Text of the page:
For the fourth time since 2013, the March Against Monsanto will take place in cities around the world. On May 23, 2015, concerned activists, urban farmers, and environmental activists will hit the streets of 428 cities spread across 38 countries.

The MAM movement was started in late 2012 in an effort to raise awareness to the potential dangers surrounding Monsanto’s genetically modified seeds, as well as the carcinogens present in the company’s top herbicide, Round-Up.

Within the decentralized protests there are a range of solutions offered. Some activists are taking part in campaigns calling for labeling of all food products that have been genetically engineered. Others are marching in support of community gardens and urban farms as a strategy to defeat Monsanto. There are even marchers that are in support of the technology but weary of the collusion between biotech companies and the government.

In September 2013 Ben Swann reported on Monsanto and Crony Capitalism:

Also, Truth In Media recently reported on a group of scientists blowing the whistle on corruption at the U.S. Department of Agriculture.

“On May 5, 25 organizations representing farm workers, environment, and food safety organizations sent a letter to officials with the U.S. Department of Agriculture and Environmental Protection Agency calling for an investigation into claims that scientists are facing pressure and retaliation for research that presents the controversial neonicotinoid insecticide in a negative light.

The groups say they are concerned with a report from Reuters detailing threats to scientists who speak out about the dangers of the pesticide. These threats included suspension without pay, and threats of damage to careers. The scientists filed a petition in March asking for more protection:

Jeff Ruch, executive director with the Public Employees for Environmental Responsibility, told Common Dreams that the petition was “based on the experiences of 10 USDA scientists” who allegedly faced backlash for research on neonicotinoid insecticides and glyphosate, an ingredient in Monsanto’s Roundup Herbicide, as well as other topics, including genetically modified crops.”

The letter highlights two issues with Monsanto. First, the increase in Genetically Engineered crops from Monsanto and other biotech companies has led to an increase in the use of pesticides and herbicides. Second, one of these herbicides is Monsanto’s Round-Up, which contains glyphosate.

Earlier this year the International Agency for Research on Cancer (IARC) published a report in The Lancet Oncology detailing evaluations of organophosphate pesticides and herbicides. The report concluded that there was “limited evidence of carcinogenicity in humans for non-Hodgkin lymphoma.” The evidence for this conclusion was pulled from studies of exposure to the chemical in the US, Canada and Sweden published since 2001.

The researchers found “convincing evidence that glyphosate can also cause cancer in laboratory animals.” The report points out that the United States Environmental Protection Agency (US EPA) had originally classified glyphosate as possibly carcinogenic to humans in 1985. The IARC Working Group evaluated the original EPA findings and more recent reports before concluding “there is sufficient evidence of carcinogenicity in experimental animals.” Despite the WHO’s findings, the EPA approved Monsanto’s use of glyphosate as recently as 2013.

Monsanto Co. said the study was based on “junk science” and at odds with the global consensus on glyphosate. The scientists are standing by the work. Aaron Blair, a scientist emeritus at the National Cancer Institute and lead author of the study, told Reuters, “There was sufficient evidence in animals, limited evidence in humans and strong supporting evidence showing DNA mutations and damaged chromosomes.”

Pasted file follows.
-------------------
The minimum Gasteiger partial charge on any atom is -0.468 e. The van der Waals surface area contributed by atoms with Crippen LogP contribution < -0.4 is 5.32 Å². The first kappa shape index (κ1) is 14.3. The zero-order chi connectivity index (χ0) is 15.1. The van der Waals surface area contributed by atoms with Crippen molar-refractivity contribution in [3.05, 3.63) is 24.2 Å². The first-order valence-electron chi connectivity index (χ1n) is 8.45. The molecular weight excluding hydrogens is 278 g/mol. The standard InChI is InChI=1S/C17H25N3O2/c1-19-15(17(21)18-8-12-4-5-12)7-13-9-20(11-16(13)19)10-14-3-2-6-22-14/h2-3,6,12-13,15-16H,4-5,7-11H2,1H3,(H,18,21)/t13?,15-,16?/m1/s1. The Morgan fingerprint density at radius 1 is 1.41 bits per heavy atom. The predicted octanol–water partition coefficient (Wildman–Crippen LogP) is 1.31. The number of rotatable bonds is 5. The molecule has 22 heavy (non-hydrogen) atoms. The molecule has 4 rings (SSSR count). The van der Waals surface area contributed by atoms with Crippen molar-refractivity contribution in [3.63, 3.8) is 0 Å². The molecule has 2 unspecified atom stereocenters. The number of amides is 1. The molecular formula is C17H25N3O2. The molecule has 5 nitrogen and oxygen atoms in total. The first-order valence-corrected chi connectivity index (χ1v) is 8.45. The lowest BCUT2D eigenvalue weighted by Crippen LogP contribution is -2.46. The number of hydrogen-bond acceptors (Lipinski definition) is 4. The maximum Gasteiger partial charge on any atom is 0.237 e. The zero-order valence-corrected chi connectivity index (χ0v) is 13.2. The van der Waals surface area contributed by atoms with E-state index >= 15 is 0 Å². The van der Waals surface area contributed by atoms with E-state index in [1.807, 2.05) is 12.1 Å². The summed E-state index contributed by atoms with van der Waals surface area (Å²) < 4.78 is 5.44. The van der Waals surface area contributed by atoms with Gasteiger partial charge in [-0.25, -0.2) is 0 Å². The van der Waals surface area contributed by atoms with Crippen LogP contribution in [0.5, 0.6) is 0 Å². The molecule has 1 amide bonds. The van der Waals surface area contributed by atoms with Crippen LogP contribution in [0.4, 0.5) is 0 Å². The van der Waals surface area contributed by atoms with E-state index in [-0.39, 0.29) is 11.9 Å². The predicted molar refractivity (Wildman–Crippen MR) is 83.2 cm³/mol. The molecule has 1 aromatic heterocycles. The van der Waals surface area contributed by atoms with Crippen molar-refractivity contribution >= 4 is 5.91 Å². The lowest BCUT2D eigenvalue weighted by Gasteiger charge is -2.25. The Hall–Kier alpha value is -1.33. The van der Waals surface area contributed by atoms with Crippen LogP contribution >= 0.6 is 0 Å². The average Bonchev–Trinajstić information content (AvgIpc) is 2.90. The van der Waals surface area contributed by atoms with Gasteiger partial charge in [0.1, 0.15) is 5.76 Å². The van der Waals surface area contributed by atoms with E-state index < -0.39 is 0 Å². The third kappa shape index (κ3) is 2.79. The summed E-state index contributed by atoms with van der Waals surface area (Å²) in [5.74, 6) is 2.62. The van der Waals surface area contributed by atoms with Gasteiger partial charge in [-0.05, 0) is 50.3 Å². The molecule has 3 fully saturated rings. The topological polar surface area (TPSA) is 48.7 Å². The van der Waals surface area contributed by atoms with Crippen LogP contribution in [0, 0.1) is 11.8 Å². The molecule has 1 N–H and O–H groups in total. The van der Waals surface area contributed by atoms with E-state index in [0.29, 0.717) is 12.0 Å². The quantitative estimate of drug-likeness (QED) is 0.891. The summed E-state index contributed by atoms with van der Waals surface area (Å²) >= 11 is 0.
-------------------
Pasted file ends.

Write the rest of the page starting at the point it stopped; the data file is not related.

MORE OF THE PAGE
In 2014 Anti-Media reported on a study published in the International Journal of Environmental Research and Public Health which claims to have found a link between glyphosate and the fatal Chronic Kidney Disease of Unknown origin (CKDu), which largely affects rice farmers in Sri Lanka and other nations. In response Sri Lanka has banned glyphosate and Brazil is considering doing the same.

Sri Lanka’s Minister of Special Projects S.M. Chandrasena stated that President Mahinda Rajapaksa issued a directive to ban glyphosate sales in the country. “An investigation carried out by medical specialists and scientists have revealed that kidney disease was mainly caused by glyphosate. President Mahinda Rajapaksa has ordered the immediate removal of glyphosate from the local market soon after he was told of the contents of the report.”

There is a growing resistance to Monsanto. Following the revelations from the WHO, a union of 30,000 doctors and health professionals announced efforts to eliminate the use of glyphosate-based herbicides.

“There’s no question that March Against Monsanto is the most powerful grassroots initiative we have in the fight to reclaim our food supply from the GMO seed juggernaut known as the Monsanto Company,” said Anthony Gucciardi, March Against Monsanto speaker and founder of the natural health website NaturalSociety.com.

“With the new admission by the World Health Organization that Monsanto’s best-selling herbicide Roundup is causing cancer worldwide, now is the most important time to join the movement and take a stand.”

What are your thoughts on Genetically Engineered foods? What do you think about Monsanto? Leave your thoughts below.

March Against Monsanto protests will begin May 23rd with extensive physical protests and related online coverage throughout the day on news media platforms as well as www.March-Against-Monsanto.com.

Latest Reality Check With Ben Swann - Powered by SmartCash
Visit WhatFinger News: The Internet's Independent Media Front Page